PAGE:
Contact Your Congressman
Use the CongressWeb online advocacy tool, our interactive application that allows you to send an e-mail, fax or letter to your elected officials
Though their use has diminished among most people in recent years, the letter is still quite popular with legislators. Letters can, however, take quite a while to reach the official, in part because of security precautions. If you are acting well in advance of a vote, the letter is an excellent choice for communicating with your elected official. In order to make your letter as effective as it can be, keep these tips in mind:
1. Keep your letter concise and directed: Address only one issue, and state it early, beginning with it if possible, and don’t let the letter get too long. Keep it to just one page if at all possible. Finally, be sure to identify the legislation you are writing about (if applicable) with the correct number (House bill: H.R.____ or Senate Bill S.____).
2. Create a human connection between the representative and your issue: use personal examples to illustrate the significance of the issue in your district and the effects it will have on your community.
3. Be clear that you are a constituent. Your letter may be ignored if you are not from the official’s home district.
4. Use paper with a letterhead if available. If there is no return address present on it, include one in your letter.
5. Be positive: Thank the legislator if he or she has supported your cause in the past.
The Honorable (Full Name)
___(Room #) ____ (Name of) Senate Office Building
United States Senate
Washington, DC 20515
The Honorable (Full Name)
___(Room #) ___ (Name of) House Office Building
Washington, DC 20515
Please note that if the legislator you are writing to is a committee chair or the Speaker of the House, address them as such:
Dear Mr. Chairman/Madame Chairwoman or Dear Mr. Speaker/Madame Speaker
Like phone calls, email can be a great way of contacting a legislator on short notice, but due to the high volume of emails that representatives and senators receive, it may take days for a staff member to actually read your email. Email can be a great tool for influencing your official’s legislation. All the rules and suggestions for letters also apply to email.
Phone calls, though not as formal as a letter, are another good way of getting in touch with an elected official. The immediacy of a phone call makes it useful for influencing and informing a legislator within the last few days before an important vote. Some advice for calling an official’s office:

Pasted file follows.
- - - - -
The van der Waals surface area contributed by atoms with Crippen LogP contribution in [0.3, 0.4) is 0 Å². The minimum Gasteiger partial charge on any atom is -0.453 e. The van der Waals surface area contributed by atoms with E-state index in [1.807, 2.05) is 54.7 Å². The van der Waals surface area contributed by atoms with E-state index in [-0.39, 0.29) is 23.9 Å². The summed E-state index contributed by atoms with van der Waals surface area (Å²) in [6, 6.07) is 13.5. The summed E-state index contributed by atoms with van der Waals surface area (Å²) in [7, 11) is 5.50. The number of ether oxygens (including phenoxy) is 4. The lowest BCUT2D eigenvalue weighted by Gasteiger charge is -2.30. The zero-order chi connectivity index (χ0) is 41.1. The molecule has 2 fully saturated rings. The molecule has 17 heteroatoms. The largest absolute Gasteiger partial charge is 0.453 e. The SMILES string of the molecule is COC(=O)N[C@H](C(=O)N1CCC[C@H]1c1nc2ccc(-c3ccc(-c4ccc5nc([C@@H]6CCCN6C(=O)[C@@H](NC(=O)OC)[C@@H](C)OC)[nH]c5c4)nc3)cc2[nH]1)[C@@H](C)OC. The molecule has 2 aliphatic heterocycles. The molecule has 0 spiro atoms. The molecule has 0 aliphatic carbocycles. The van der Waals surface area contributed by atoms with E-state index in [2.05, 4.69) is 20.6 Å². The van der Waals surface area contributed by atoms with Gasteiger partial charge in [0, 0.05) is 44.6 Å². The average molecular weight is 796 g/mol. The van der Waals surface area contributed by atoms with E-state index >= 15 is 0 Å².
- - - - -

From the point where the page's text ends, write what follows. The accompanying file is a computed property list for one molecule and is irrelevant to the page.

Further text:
1. Keep in mind that staff members will usually take your call, not the legislator. Therefore, you should learn which staff member handles your issue and ask to speak with that person.
2. Identify yourself by name and as a constituent: Anonymous calls may be disregarded and the legislator will be much less concerned (if at all) with the views of someone he or she does not represent.
3. Leave a brief, to-the-point, message for the legislator telling him or her the exact purpose for the call and identifying the bill by the correct number (see letters section).
4. Feel free to ask for the elected official’s position on the issue and to request a written response to the phone call.
Meeting in person with a legislator or staff member is an excellent way of informing an official of your concerns. A face-to-face encounter is more memorable and it allows for a more fluid exchange of information: both sides can ask questions and receive answers immediately. Here are some suggestions to consider before you schedule a meeting with your representative or senator:
1. Stick to one issue: Make the most of your time with the official or staff member by educating them as much as you can about your issue
2. Be flexible and patient: Elected officials are busy and your meeting may be shortened and you may have to wait longer than you expected. You should, however, still arrive promptly for your scheduled time. Also, be willing to speak with a staff member rather than the official him or herself.
3. Confirm your appointment the day of the meeting. Make sure your legislator’s schedule has not changed abruptly.
4. Thank the legislator for supporting your cause if he or she has. If the official has not been supportive in the past, simply thank him or her for taking the time to meet with you.
5. Provide information on paper. Bring info packages and business cards. Not only will this help your representative get in touch with you later, but it may also remind him or her of your concern for the issue.
Prepare for questions. Anticipate what the official may ask you. Be honest if you do not know the answer. Misinformation will weaken your credibility. Instead of providing a half-truth or worse, offer to conduct further research and bring the new information to the official when you have it.